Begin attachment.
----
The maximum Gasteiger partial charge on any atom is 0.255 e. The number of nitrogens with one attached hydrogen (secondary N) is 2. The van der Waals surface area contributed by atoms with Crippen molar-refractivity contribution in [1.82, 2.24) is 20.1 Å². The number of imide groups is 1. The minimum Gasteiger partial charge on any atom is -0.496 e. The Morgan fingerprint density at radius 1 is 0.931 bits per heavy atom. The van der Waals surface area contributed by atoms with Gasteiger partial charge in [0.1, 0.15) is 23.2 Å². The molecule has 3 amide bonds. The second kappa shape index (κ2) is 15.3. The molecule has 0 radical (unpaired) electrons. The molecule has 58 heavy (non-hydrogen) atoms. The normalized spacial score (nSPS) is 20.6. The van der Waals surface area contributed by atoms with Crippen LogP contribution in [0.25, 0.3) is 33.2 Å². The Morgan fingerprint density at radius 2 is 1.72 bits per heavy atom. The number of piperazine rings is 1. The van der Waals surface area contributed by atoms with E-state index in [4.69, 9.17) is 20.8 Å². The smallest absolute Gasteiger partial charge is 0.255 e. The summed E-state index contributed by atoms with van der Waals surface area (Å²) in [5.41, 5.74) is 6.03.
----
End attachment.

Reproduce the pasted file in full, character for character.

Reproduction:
The maximum Gasteiger partial charge on any atom is 0.255 e. The number of nitrogens with one attached hydrogen (secondary N) is 2. The van der Waals surface area contributed by atoms with Crippen molar-refractivity contribution in [1.82, 2.24) is 20.1 Å². The number of imide groups is 1. The minimum Gasteiger partial charge on any atom is -0.496 e. The Morgan fingerprint density at radius 1 is 0.931 bits per heavy atom. The van der Waals surface area contributed by atoms with Gasteiger partial charge in [0.1, 0.15) is 23.2 Å². The molecule has 3 amide bonds. The second kappa shape index (κ2) is 15.3. The molecule has 0 radical (unpaired) electrons. The molecule has 58 heavy (non-hydrogen) atoms. The normalized spacial score (nSPS) is 20.6. The van der Waals surface area contributed by atoms with Crippen LogP contribution in [0.25, 0.3) is 33.2 Å². The Morgan fingerprint density at radius 2 is 1.72 bits per heavy atom. The number of piperazine rings is 1. The van der Waals surface area contributed by atoms with E-state index in [4.69, 9.17) is 20.8 Å². The smallest absolute Gasteiger partial charge is 0.255 e. The summed E-state index contributed by atoms with van der Waals surface area (Å²) in [5.41, 5.74) is 6.03.